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HHS extends states' HIX plans deadline


By: 
Mary Mosquera and Tom Sullivan

The U.S. Department of Health and Human Services on Friday extended the deadline for states to declare their plans for a state-based health insurance exchange for four weeks in order to accommodate governors who were awaiting results of the 2012 election to decide whether to move ahead.

Calling the delay “insignificant for states building their own exchanges, but possibly significant for states still considering the best approach,” is Claudia Page, co-director of Social Interest Solutions, a non-profit technology and policy organization that helps connect low-income families to programs such as Medicaid and is working with states to implement health benefit exchanges.

“The extra time also gives the federal government a chance to get much needed guidance and clarifications out," Page explained, "which could influence some states' decisions."

The original deadline for states to submit their blueprint and a declaration letter to establish a state-based exchange was Nov. 16. The new deadline is Dec. 14, according to a letter dated Nov. 9 to governors from Health and Human Services Secretary Kathleen Sebelius, and reported by Kaiser Health News.

Originally, if states did not meet the Nov. 16 deadline, the federal government would then set up an exchange for them. HHS wants to be sure that the exchanges can be ready to start accepting open enrollment in October 2013 and start operations Jan. 1, 2014.

According to the letter, HHS also will accept blueprints on a rolling basis from states that have decided to establish a state-federal partnership exchange. The final deadline to declare the partnership exchange will be Feb. 15, 2013. States will also be able to apply to run exchanges in subsequent years.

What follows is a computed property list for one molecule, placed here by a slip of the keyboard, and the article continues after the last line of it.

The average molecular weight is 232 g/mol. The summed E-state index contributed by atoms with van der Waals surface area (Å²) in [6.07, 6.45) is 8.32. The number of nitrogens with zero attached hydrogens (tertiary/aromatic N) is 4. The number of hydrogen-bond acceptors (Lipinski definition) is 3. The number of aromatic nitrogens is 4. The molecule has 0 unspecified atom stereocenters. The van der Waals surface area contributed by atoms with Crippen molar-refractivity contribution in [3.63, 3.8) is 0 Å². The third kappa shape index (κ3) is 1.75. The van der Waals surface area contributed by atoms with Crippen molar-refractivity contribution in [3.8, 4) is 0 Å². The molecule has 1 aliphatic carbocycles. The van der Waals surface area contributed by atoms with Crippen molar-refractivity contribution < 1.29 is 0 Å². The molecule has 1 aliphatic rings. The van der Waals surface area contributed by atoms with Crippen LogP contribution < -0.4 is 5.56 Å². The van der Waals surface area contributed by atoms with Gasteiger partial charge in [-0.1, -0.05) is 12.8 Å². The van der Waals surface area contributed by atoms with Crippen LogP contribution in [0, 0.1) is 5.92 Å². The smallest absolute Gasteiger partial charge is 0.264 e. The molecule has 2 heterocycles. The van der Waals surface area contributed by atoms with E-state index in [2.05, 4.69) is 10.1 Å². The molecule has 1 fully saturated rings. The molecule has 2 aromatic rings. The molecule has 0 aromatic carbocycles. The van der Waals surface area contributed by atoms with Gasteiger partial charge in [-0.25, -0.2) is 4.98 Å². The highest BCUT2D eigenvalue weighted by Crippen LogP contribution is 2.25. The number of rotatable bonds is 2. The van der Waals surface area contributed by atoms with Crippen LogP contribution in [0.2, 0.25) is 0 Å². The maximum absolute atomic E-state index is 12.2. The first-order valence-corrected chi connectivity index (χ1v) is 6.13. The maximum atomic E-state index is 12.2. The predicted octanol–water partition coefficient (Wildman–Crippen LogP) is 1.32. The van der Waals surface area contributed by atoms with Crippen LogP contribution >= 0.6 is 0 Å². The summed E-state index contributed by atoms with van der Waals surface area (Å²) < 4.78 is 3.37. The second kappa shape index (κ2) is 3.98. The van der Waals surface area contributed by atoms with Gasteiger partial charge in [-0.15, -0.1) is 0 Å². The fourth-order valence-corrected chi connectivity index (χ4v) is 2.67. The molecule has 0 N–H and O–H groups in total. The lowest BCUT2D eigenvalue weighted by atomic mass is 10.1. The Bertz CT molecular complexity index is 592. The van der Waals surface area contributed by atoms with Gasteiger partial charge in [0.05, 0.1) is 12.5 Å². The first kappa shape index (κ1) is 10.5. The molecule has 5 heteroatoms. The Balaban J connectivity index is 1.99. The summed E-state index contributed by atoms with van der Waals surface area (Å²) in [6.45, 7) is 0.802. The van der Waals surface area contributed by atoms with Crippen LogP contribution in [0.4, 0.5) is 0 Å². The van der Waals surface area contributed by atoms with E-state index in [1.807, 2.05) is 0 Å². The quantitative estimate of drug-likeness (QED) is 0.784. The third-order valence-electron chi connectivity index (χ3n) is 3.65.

Many of the governors dragging their feet were Republicans, who were hedging their bets that if former Massachusetts Gov. Mitt Romney won the election that they would not have to create the online health insurance marketplaces. Romney had pledged to toss out the health reform law.

With President Barack Obama reelected, the Patient Protection and Affordable Care Act (ACA), now fully entrenched for implementation, will roll out with deliberate speed.

Sebelius said that HHS had heard from many states that additional time was needed to submit their blueprint application for an exchange.

“We are committed to providing you with the flexibility, resources, and technical assistance necessary to help you achieve successful implementation of your state’s exchange and look forward to continuing to work with you as we implement the healthcare law,” she said.

Exchanges will take one of three forms: state-based, state/federal partnership around claims management or consumer assistance or both, and federally facilitated. But HHS has said they believe that state-based exchanges are the best models for states.

“Standing up a health benefit exchange is an enormous and complex undertaking," Social Interest Solutions' Page said. "Even for states that already have the ball rolling, meeting the aggressive deadlines is going to be an enormous challenge."

In the blueprint required by Dec. 14, for instance, states must provide details of their plans for a state-based or state/federal partnership exchange. Besides a letter of intent, the blueprint calls for an application to be filled out that will provide HHS with details of state plans.

States need to verify that they can perform certain required activities or the date when they anticipate being able to, such as involved with eligibility and enrollment; qualified health plan certification, management and oversight; consumer outreach and education, Internet website, support from consumer navigators; small business health options program or SHOP, technology infrastructure and compliance with HHS IT guidance; and privacy and security standards, policies and procedures.

Some of the activities will need supporting documentation, and states and their vendors will come up with testing and validation programs as part of a standard systems development process.

With all that is involved, however, the delay may not mean as much to states still resisting an HIX.

“We all know the dozen or so states planning to stand up an exchange,” Page said, “ but those are not the ones we're all curious about.”

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